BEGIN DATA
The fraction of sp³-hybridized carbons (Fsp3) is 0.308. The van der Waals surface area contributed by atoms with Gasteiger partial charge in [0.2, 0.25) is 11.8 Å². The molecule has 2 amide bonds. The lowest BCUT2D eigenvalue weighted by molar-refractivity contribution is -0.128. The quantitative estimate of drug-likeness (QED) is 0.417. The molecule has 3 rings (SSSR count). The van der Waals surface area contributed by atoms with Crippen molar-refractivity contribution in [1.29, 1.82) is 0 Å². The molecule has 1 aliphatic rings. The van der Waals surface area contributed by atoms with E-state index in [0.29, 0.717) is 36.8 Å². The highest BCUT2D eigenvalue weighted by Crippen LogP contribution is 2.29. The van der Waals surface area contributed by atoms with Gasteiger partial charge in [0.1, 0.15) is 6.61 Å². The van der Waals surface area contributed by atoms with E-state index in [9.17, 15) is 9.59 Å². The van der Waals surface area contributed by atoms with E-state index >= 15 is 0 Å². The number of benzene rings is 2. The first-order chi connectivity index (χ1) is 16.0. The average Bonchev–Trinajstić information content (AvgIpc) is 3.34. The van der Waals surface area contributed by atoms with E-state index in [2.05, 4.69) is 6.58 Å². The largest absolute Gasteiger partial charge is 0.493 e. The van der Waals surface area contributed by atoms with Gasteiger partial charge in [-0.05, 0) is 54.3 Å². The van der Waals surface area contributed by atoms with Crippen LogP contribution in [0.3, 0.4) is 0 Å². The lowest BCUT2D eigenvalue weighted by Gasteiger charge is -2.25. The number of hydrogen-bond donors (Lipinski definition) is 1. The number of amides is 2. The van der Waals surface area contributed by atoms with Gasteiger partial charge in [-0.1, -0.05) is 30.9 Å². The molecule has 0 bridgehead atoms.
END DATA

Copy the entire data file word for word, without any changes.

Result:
The fraction of sp³-hybridized carbons (Fsp3) is 0.308. The van der Waals surface area contributed by atoms with Gasteiger partial charge in [0.2, 0.25) is 11.8 Å². The molecule has 2 amide bonds. The lowest BCUT2D eigenvalue weighted by molar-refractivity contribution is -0.128. The quantitative estimate of drug-likeness (QED) is 0.417. The molecule has 3 rings (SSSR count). The van der Waals surface area contributed by atoms with Crippen molar-refractivity contribution in [1.29, 1.82) is 0 Å². The molecule has 1 aliphatic rings. The van der Waals surface area contributed by atoms with E-state index in [0.29, 0.717) is 36.8 Å². The highest BCUT2D eigenvalue weighted by Crippen LogP contribution is 2.29. The van der Waals surface area contributed by atoms with Gasteiger partial charge in [0.1, 0.15) is 6.61 Å². The van der Waals surface area contributed by atoms with E-state index in [9.17, 15) is 9.59 Å². The van der Waals surface area contributed by atoms with E-state index >= 15 is 0 Å². The number of benzene rings is 2. The first-order chi connectivity index (χ1) is 16.0. The average Bonchev–Trinajstić information content (AvgIpc) is 3.34. The van der Waals surface area contributed by atoms with E-state index in [2.05, 4.69) is 6.58 Å². The largest absolute Gasteiger partial charge is 0.493 e. The van der Waals surface area contributed by atoms with Gasteiger partial charge in [-0.05, 0) is 54.3 Å². The van der Waals surface area contributed by atoms with Crippen LogP contribution in [0.3, 0.4) is 0 Å². The lowest BCUT2D eigenvalue weighted by Gasteiger charge is -2.25. The number of hydrogen-bond donors (Lipinski definition) is 1. The number of amides is 2. The van der Waals surface area contributed by atoms with Gasteiger partial charge in [-0.1, -0.05) is 30.9 Å². The molecule has 0 bridgehead atoms.